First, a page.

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I have been interested in the procedural legality of the Alcohol, Tobacco, and Firearms (ATF) Agency's Final Review of Bump Stocks.

There are two to the legality issue, and I'm only concerned with explaining the 1st and what authority the ATF had in creating and writing this.

  1. Procedure Legality. What rules dictate that this is even possible for the ATF to do such a move. Regardless of what change they want to make. This even appears to be "bypassing" Congress.
  2. Legality of the change itself. After a law is created and passed, it might be found to be overreaching or appears to be. These issues are settled in courts. Some parts are ruled unconstitutional and some pass.

I have read part of the ATF Final Report and found that they reference part of the US Code such as whether this rule should be considered "major" or not because the amount of spending exceeds $100,000,000. The Final Report states that this is major. I can follow the US Code and see how the Final Report appears to be legal. However I don't know exactly what allows them to do this modification. I just know that they appear to be following at least part of the US Code.

I am in talks with people that state the ATF doesn't have this authority at all. To them this feels like a Fascist move by the ATF. They don't care about the rule change and whether it is unconstitutional or not. They say the ATF can't do this at all. Why is that wrong?

It appears that 5 U.S. Code § 553 - Rule making applies somewhat, but I'm not sure how it applies to the Final Review.

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There is a "Final rule" on this subject, posted in several place's, including here and here. The full text of the rule will appear in the Federal Register, but it is apparently not posted yet.

The posted text says:

The final rule clarifies that the definition of “machinegun” in the Gun Control Act (GCA) and National Firearms Act (NFA) includes bump-stock-type devices, i.e., devices that allow a semiautomatic firearm to shoot more than one shot with a single pull of the trigger by harnessing the recoil energy of the semiautomatic firearm to which it is affixed so that the trigger resets and continues firing without additional physical manipulation of the trigger by the shooter.

The rule will go into effect 90 days from the date of publication in the Federal Register.

Many federal laws authorize, and indeed require, various federal agencies to formulate and publish rules to implement those laws, often including formulating or updating the definitions of rele3vant terms. This seems to be such a case, but I have not found the specific provision of the law which authorized this specific rulemaking.

EDIT: As a comment mentions, a lawsuit has been filed against this rulemaking. A copy may be found here. This suit alleged procedural failures in the rule making process, particularly that the comment period was too short; that at first the web site incorrectly said that the comment period was closed, and would not take comments; and that no hearing was held. The suit further claims that the rule contradicts previous rulings on the same point by the same agency, thus harming people who were entitled to rely on the previous agency statements. It further claims that the rule is not based on objective evidence, and misstates the evidence. It further claims that the rule is beyond the agency's authorized powers, in that it would significantly change, not just interpret and clarify, the congressional intent as expressed in the statutes. It further claims that the rule would be invalid even if passed by Congress, in that it would deprive people of various Constitutional rights, and would create an ex post facto criminal law. The last point I think has no merit, as the rule would apply criminal penalties only to people who do not destroy or turn in "bump stocks" within a period after the rule is passed.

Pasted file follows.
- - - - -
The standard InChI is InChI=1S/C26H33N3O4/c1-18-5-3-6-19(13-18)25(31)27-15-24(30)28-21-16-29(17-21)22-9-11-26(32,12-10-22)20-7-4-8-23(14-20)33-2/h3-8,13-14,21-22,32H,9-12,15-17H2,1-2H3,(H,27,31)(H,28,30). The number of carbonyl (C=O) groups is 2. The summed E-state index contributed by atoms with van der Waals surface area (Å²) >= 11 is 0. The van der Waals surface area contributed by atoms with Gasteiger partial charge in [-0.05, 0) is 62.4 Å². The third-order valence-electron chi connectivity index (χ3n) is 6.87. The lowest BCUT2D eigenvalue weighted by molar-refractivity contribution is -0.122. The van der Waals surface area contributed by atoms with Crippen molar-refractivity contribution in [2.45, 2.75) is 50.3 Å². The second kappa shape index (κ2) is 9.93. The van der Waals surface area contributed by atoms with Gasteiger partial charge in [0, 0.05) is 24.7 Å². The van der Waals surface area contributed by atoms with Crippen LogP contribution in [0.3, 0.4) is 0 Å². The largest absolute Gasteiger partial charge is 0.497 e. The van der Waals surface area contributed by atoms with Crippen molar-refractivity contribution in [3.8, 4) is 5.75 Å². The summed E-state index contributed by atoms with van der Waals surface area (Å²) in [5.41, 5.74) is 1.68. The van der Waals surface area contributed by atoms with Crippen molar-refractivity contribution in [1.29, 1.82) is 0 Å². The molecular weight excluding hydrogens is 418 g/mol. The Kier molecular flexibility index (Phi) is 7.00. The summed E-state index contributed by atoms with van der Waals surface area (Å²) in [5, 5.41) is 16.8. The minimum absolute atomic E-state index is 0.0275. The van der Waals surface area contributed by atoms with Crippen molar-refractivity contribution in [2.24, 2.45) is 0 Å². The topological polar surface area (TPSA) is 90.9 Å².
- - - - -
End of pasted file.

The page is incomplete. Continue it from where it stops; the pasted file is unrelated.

On the various other points asserted in this suit, I have no view with enough assurance to include it in an answer here. Procedural issues in a rulemaking can usually be cured by repeating the comment process, and sometimes courts do not find them significant. The congressional intent issue, if upheld by the courts, would require new action by congress to sustain the rule, And the Constitutional issues, if a court agrees with the suit, could not be cured even by congressional action. I have not seen any response brief to this suit, and I don't believe that there has been any ruling on it as yet. It will be interesting to see how the court rules, and if it is appealed.

In any case, the suit does not really change the basic answer to the original question. The ATF has been given the authority by various statutes to pass rules, following designated procedures, interpreting and implementing those statutes. Congress, by the way, can void such rules via a resolution of disapproval, if it so chooses. It rarely does this. Such rules have the force of law unless overturned by Congress or the courts. The US Supreme Court has held that such delegation of power by Congress is Constitutional. Such rules are subject to review on both procedural and substantive grounds, and may be overturned. But the agency's authority is derived from the laws passed by congress, and this is not an "end-run" around congress. it may be beyond the authorized powers, and a court will rule on that. Congress may choose to disapprove the rule, or may change the law in light of the rulemaking.

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